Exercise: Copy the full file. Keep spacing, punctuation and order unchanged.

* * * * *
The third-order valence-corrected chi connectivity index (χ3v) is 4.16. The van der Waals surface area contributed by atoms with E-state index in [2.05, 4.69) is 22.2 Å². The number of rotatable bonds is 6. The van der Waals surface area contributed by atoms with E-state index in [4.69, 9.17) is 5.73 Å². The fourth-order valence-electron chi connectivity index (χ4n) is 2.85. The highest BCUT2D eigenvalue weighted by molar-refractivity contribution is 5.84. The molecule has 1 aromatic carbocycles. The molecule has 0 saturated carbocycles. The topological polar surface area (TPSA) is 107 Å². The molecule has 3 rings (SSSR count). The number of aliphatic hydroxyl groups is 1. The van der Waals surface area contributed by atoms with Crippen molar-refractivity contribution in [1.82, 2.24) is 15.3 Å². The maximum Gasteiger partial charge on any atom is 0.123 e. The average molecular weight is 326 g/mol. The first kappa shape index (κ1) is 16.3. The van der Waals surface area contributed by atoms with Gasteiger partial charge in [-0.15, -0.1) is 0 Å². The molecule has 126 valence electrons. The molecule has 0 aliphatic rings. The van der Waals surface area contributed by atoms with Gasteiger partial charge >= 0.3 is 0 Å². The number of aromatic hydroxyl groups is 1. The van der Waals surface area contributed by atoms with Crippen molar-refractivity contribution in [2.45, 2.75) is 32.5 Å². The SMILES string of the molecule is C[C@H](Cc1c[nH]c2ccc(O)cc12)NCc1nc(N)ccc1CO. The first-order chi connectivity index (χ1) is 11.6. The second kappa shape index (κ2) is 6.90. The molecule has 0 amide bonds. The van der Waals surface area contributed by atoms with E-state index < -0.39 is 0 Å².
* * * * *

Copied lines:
The third-order valence-corrected chi connectivity index (χ3v) is 4.16. The van der Waals surface area contributed by atoms with E-state index in [2.05, 4.69) is 22.2 Å². The number of rotatable bonds is 6. The van der Waals surface area contributed by atoms with E-state index in [4.69, 9.17) is 5.73 Å². The fourth-order valence-electron chi connectivity index (χ4n) is 2.85. The highest BCUT2D eigenvalue weighted by molar-refractivity contribution is 5.84. The molecule has 1 aromatic carbocycles. The molecule has 0 saturated carbocycles. The topological polar surface area (TPSA) is 107 Å². The molecule has 3 rings (SSSR count). The number of aliphatic hydroxyl groups is 1. The van der Waals surface area contributed by atoms with Crippen molar-refractivity contribution in [1.82, 2.24) is 15.3 Å². The maximum Gasteiger partial charge on any atom is 0.123 e. The average molecular weight is 326 g/mol. The first kappa shape index (κ1) is 16.3. The van der Waals surface area contributed by atoms with Gasteiger partial charge in [-0.15, -0.1) is 0 Å². The molecule has 126 valence electrons. The molecule has 0 aliphatic rings. The van der Waals surface area contributed by atoms with Gasteiger partial charge >= 0.3 is 0 Å². The number of aromatic hydroxyl groups is 1. The van der Waals surface area contributed by atoms with Crippen molar-refractivity contribution in [2.45, 2.75) is 32.5 Å². The SMILES string of the molecule is C[C@H](Cc1c[nH]c2ccc(O)cc12)NCc1nc(N)ccc1CO. The first-order chi connectivity index (χ1) is 11.6. The second kappa shape index (κ2) is 6.90. The molecule has 0 amide bonds. The van der Waals surface area contributed by atoms with E-state index < -0.39 is 0 Å².